Graham Ovenden sex crimes: Tate removes artist's work
Prints by the artist Graham Ovenden have been removed from the Tate's online collection following his conviction for child sex offences.
Ovenden was found guilty at Truro Crown Court on Tuesday of six counts of indecency and one of indecent assault against girls in the 1970s and 80s.
A Tate spokeswoman said the gallery was "reviewing the online presentation" of the 34 prints.
Ovenden, 70, is on bail ahead of sentencing at Plymouth Crown Court.
The spokeswoman said: "Graham Ovenden is an artist of note, whose work has been widely shown over more than 40 years.
"However, following his conviction at Truro Crown Court, Tate is seeking further information and is reviewing the online presentation of those editioned prints by him that are held in the national collection.
"Until this review is complete, the images will not be available online and the works will not be available to view by appointment."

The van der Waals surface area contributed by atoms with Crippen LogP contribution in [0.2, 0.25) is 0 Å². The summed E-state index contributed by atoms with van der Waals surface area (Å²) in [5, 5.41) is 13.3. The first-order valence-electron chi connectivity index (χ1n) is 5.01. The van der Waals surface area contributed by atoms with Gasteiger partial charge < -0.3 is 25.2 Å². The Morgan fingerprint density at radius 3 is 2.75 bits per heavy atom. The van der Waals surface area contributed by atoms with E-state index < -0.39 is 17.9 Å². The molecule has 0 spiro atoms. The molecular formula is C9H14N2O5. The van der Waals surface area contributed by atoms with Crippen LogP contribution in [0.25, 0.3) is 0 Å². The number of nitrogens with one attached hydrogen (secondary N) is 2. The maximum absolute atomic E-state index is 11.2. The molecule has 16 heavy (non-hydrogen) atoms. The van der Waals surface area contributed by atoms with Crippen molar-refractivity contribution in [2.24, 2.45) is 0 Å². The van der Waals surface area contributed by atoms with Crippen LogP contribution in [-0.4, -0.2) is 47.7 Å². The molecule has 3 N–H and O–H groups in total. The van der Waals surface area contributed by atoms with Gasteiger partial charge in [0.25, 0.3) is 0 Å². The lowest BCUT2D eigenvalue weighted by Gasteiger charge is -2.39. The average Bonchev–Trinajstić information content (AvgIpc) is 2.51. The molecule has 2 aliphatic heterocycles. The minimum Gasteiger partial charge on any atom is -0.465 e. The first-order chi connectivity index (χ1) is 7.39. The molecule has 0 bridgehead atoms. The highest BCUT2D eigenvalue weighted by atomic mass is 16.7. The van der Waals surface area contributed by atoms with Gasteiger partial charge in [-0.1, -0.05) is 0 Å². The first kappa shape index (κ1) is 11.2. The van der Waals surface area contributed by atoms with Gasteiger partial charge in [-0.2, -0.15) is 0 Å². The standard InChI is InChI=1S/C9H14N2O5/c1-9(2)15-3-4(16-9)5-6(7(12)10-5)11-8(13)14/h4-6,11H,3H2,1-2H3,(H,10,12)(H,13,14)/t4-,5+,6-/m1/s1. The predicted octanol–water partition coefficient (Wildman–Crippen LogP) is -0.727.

The 34 prints were given to the Tate in 1975 as part of a larger gift of about 3,000 works.
The Ovenden prints include work inspired by Alice In Wonderland and images of naked young girls.
During the artist's trial, the jury heard Ovenden's portraiture formed part of a ruse for abusing girls.
He made his victims dress in Victorian clothing before removing it and committing indecent acts, the court was told.
Ovenden, of The Garage in Barley Splatt, near Bodmin Moor in Cornwall, told the court he had taken pictures of children, including those in various states of undress, but said they were not indecent.